What You Need To Know About Acute HIV, Chronic HIV & AIDS

The Human Immunodeficiency Virus (HIV) is a sexually transmitted disease that has existed since the 1980s. It was predominantly very common among gay men and spread through unprotected anal and vaginal sex. Today, HIV has taken the lives of 32 million people worldwide and over 2,000 people in Singapore. Because there is currently no cure for the virus and the later stages of the virus can be life-threatening, early detection of HIV at HIV clinics in Singapore is crucial for patients to receive antiretroviral medication early to suppress the effects of the virus before it becomes too severe. HIV can affect the body in many ways, leading to a compromised immune system. Here are three ways that HIV can adversely affect your body.

Acute HIV Infection

The first stage of the HIV infection is known as acute HIV infection. This develops between two to four weeks after the infection. During this period, patients may begin to experience flu-like symptoms such as high fevers, headaches and rashes. Some might even mistake these symptoms for the symptoms caused by dengue fever, a common infection in Singapore. These symptoms may last for a few days to over a week, but usually the body is able to recover from the onset of these symptoms. In this acute stage of the infection, the virus is multiplying rapidly while attacking and destroying the CD4 cells in the immune system that help to fight off infection. Some patients may not experience physical symptoms at this stage, but can still be positive. During this stage, the risk of HIV transmission during sex is considered to be very high.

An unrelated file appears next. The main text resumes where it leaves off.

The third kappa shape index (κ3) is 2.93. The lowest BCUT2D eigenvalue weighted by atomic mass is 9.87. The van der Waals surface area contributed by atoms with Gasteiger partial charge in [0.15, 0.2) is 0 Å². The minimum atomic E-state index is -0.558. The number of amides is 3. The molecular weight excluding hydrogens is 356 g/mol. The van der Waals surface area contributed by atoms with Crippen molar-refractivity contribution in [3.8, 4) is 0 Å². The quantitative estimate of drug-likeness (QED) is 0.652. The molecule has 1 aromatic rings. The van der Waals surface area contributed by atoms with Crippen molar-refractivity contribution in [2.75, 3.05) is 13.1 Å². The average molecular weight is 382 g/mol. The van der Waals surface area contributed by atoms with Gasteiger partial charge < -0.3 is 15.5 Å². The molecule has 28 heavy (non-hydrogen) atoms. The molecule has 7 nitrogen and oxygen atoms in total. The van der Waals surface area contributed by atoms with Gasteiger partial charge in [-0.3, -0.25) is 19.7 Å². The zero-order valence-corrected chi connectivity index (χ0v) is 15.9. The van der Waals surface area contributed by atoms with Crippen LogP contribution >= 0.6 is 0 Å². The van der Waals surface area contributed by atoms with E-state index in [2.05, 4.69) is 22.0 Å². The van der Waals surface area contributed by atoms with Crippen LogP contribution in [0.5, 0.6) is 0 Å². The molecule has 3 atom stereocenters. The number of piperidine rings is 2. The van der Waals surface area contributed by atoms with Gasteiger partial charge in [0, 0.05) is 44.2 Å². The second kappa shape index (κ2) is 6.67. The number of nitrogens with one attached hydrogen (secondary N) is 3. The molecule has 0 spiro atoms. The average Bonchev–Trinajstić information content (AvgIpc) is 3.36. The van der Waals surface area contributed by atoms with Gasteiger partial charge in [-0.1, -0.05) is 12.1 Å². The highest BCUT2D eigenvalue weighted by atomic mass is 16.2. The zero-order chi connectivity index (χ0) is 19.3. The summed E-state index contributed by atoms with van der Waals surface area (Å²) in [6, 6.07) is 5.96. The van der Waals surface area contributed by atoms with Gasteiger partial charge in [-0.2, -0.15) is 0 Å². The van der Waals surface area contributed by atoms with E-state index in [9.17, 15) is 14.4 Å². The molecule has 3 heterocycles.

At this stage, it is recommended that all patients get tested for HIV at an HIV clinic, as starting on antiretroviral therapy (ART) or HIV medication during this stage can be effective in delaying the onset of later stages of the infection.

Chronic HIV Infection

The second stage of the HIV infection is called the chronic HIV infection, or the clinical latency stage. During this stage, patients may not experience any symptoms at all. However, HIV will continue to multiply inside the body, resulting in the potential for transmission to other sexual partners. However, patients who undergo ART and have an undetectable viral load have effectively no risk of transmitting HIV to an HIV-negative partner through sex. In addition, those who take ART can remain in this stage for several decades. Without ART, this stage can last for about 10 years or longer. After which, patients develop the final stage of the HIV infection, called Acquired Immunodeficiency Syndrome (AIDS).


During this most severe stage, HIV has severely damaged the body’s immune system. As a result, the body is no longer able to fight off opportunistic infections, resulting in symptoms such as recurring fevers, long bouts of diarrhoea and pneumonia. During this stage, patients are likely to have a high viral load and can transmit HIV to others through sex. Patients who have developed AIDS typically live for about 3 more years before succumbing to the infection.

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